Generally thought of as having up to 500 employees, small businesses constitute the vast majority of companies in the United States, making them a critical part of the economy. Their customers naturally expect personal and financial data to be kept secure, and a data breach is a painful and expensive ordeal. Like the larger enterprises, small businesses that accept payment cards have to follow Payment Card Industry rules. It can be daunting for a small business that may not even have an IT department to think about how to tackle network security.
But here are 10 top tips to get started:
1. Business managers need to gain the basic knowledge of where the most important data is held, whether it's on site in traditional desktops and servers, or in cloud services and mobile devices (including possibly those in "Bring Your Own Device' arrangements). Whether this knowledge is presented by the in-house IT manager or an outside technology provider, the data storage, access permissions and data processing should be documented, including whatever security controls are in place. There needs to be a conscious decision by business and technology managers, preferably with legal advice, that these security controls are adequate relative to risk. That lays the foundation for what is also needed: a back-up and disaster recovery plan.
2. Bad things happen to good businesses. Floods, fires, earthquakes, the outside thief and the insider threat, and of course malware are all factors that can impact the safety of stored data. Automate the back-up process. Since virtually every business now depends on some form of computer processing, ask the question how employees could proceed if your physical site is suddenly not available. Plan for disruptions that could last weeks if not months — and test it to make sure it's viable.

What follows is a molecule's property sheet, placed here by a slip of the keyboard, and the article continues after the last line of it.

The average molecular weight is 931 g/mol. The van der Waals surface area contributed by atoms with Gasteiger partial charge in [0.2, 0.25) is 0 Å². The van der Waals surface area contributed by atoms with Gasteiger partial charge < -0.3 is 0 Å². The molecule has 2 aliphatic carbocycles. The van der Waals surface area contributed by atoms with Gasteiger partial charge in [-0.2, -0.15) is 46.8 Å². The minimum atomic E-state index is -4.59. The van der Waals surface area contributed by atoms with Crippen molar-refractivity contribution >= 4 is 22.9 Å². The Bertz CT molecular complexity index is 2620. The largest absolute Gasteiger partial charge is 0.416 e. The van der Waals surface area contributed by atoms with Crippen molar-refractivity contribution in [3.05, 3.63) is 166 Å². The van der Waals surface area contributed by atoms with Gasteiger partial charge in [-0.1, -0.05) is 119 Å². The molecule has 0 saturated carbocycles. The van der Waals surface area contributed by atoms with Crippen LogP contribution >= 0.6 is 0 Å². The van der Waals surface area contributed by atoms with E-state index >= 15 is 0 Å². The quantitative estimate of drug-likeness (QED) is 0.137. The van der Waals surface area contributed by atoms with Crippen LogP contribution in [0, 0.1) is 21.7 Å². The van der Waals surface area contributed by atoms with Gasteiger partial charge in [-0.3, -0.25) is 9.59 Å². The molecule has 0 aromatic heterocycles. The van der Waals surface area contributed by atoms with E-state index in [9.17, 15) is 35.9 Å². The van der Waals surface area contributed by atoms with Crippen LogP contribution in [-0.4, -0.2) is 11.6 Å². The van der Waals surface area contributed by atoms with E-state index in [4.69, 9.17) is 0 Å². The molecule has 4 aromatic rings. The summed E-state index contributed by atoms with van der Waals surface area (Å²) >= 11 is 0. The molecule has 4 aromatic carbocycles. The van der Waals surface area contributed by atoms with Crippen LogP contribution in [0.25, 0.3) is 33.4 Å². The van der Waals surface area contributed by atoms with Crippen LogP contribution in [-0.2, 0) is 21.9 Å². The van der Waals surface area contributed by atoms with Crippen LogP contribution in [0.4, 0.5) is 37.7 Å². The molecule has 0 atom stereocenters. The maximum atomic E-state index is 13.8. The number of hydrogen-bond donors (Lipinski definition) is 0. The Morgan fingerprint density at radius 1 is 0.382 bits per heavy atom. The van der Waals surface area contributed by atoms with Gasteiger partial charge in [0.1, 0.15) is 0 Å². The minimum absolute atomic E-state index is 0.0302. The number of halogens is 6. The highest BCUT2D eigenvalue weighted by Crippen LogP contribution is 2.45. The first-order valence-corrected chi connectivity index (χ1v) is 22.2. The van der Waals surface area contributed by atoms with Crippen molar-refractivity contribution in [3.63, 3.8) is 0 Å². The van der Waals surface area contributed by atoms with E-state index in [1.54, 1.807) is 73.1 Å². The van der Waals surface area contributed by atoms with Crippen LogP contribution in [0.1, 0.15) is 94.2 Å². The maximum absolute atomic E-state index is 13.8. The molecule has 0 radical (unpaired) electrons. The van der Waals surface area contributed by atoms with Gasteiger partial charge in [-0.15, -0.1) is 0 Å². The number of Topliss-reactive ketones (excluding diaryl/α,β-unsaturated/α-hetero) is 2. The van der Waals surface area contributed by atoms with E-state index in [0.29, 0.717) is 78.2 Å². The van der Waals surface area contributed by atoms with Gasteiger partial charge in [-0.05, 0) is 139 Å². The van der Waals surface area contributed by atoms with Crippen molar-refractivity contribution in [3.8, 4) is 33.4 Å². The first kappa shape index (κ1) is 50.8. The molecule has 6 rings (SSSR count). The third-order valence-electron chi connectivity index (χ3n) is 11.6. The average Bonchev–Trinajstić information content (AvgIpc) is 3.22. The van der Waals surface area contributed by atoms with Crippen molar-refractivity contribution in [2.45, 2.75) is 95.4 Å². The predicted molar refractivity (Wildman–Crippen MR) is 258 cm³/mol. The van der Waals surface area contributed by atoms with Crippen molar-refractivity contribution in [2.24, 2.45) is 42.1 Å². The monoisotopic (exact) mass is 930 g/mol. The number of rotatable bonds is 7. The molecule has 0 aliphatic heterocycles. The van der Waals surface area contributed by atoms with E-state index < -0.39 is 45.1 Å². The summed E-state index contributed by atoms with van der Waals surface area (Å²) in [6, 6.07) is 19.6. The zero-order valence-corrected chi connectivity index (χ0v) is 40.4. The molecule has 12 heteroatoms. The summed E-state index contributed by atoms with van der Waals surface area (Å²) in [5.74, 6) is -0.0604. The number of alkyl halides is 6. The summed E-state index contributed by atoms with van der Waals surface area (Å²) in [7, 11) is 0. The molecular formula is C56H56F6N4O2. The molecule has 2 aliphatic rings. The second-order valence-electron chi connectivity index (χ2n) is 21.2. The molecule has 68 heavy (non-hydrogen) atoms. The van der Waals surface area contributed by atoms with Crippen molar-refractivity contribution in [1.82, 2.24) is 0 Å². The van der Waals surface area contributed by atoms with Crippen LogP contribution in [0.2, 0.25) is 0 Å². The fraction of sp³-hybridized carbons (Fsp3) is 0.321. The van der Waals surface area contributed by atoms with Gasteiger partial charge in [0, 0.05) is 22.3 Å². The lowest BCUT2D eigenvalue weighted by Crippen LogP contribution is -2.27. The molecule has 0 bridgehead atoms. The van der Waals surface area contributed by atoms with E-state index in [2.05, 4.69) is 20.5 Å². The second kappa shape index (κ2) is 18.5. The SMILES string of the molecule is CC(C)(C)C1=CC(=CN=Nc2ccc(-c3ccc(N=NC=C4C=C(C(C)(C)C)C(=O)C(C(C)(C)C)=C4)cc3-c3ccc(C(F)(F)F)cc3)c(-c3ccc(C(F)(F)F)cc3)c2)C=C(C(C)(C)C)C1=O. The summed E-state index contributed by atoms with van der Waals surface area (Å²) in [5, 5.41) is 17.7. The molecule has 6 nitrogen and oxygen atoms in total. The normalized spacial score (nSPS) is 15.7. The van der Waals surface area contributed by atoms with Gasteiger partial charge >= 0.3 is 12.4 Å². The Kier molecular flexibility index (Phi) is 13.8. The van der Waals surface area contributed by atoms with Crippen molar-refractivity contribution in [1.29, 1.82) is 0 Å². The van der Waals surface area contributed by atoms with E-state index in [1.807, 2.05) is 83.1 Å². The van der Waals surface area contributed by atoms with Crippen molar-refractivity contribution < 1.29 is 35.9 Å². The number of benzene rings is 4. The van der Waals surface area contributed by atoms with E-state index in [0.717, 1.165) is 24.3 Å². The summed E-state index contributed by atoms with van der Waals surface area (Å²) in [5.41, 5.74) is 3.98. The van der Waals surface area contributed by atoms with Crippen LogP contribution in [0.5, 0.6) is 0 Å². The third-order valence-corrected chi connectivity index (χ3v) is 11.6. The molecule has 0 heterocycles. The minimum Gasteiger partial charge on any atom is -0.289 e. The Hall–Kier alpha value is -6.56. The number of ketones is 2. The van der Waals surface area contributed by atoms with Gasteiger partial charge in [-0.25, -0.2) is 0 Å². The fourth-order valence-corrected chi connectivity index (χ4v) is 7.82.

3. Train employees about the nature of today's cyber-attacks. SMBs tend to think that cyber-criminals are going after the really big guys, not them, but that's simply not true. Cyber-criminals in particular target SMBs to compromise the PCs they use for online banking and payments in order to commit fraud in a big way by emptying out business accounts. Unfortunately, there's actually less protection for recovery of stolen funds under the law for businesses than for consumers. Banks may even give the small business a hard time, questioning the security it has in place. How does cybercrime often begin? In many cases, the victim opens a "phishing" e-mail message with an attachment laden with malware that will let the attacker begin infiltrating the network. To tamp this down, spam filters should be in place to try and catch phishing e-mails and other junk. But some of it, especially highly targeted, will get through and employees should be trained not to open anything that seems even remotely unusual. Because web-based malware is also commonplace, applying Web-surfing controls on employees' Internet use is also a good idea. The big companies are starting to use advanced malware protection systems that can track targeted attacks in various ways, and small businesses should too — if it's affordable. There is also a strong argument to consider setting up a dedicated computing resource strictly for online funds transfer. There are many phone-based social-engineering scams out there now as well and employees need to be wary.
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